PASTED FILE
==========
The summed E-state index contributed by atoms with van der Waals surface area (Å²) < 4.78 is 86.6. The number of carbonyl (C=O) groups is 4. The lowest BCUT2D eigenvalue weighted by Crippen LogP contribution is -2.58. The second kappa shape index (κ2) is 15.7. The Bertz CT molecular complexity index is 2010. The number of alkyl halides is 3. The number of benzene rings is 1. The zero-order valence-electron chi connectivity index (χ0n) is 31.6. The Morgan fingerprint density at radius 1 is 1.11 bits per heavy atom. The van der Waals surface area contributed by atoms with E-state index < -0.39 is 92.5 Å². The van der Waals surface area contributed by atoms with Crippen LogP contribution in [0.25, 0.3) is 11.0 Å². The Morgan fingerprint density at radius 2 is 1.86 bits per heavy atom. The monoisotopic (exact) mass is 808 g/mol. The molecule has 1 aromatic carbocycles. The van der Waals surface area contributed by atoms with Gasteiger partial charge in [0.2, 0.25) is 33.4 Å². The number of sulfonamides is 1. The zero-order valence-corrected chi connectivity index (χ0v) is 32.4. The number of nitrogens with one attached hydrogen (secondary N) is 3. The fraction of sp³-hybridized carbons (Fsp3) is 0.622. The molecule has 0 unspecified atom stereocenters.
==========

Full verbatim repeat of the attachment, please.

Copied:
The summed E-state index contributed by atoms with van der Waals surface area (Å²) < 4.78 is 86.6. The number of carbonyl (C=O) groups is 4. The lowest BCUT2D eigenvalue weighted by Crippen LogP contribution is -2.58. The second kappa shape index (κ2) is 15.7. The Bertz CT molecular complexity index is 2010. The number of alkyl halides is 3. The number of benzene rings is 1. The zero-order valence-electron chi connectivity index (χ0n) is 31.6. The Morgan fingerprint density at radius 1 is 1.11 bits per heavy atom. The van der Waals surface area contributed by atoms with E-state index < -0.39 is 92.5 Å². The van der Waals surface area contributed by atoms with Crippen LogP contribution in [0.25, 0.3) is 11.0 Å². The Morgan fingerprint density at radius 2 is 1.86 bits per heavy atom. The monoisotopic (exact) mass is 808 g/mol. The molecule has 1 aromatic carbocycles. The van der Waals surface area contributed by atoms with Gasteiger partial charge in [0.2, 0.25) is 33.4 Å². The number of sulfonamides is 1. The zero-order valence-corrected chi connectivity index (χ0v) is 32.4. The number of nitrogens with one attached hydrogen (secondary N) is 3. The fraction of sp³-hybridized carbons (Fsp3) is 0.622. The molecule has 0 unspecified atom stereocenters.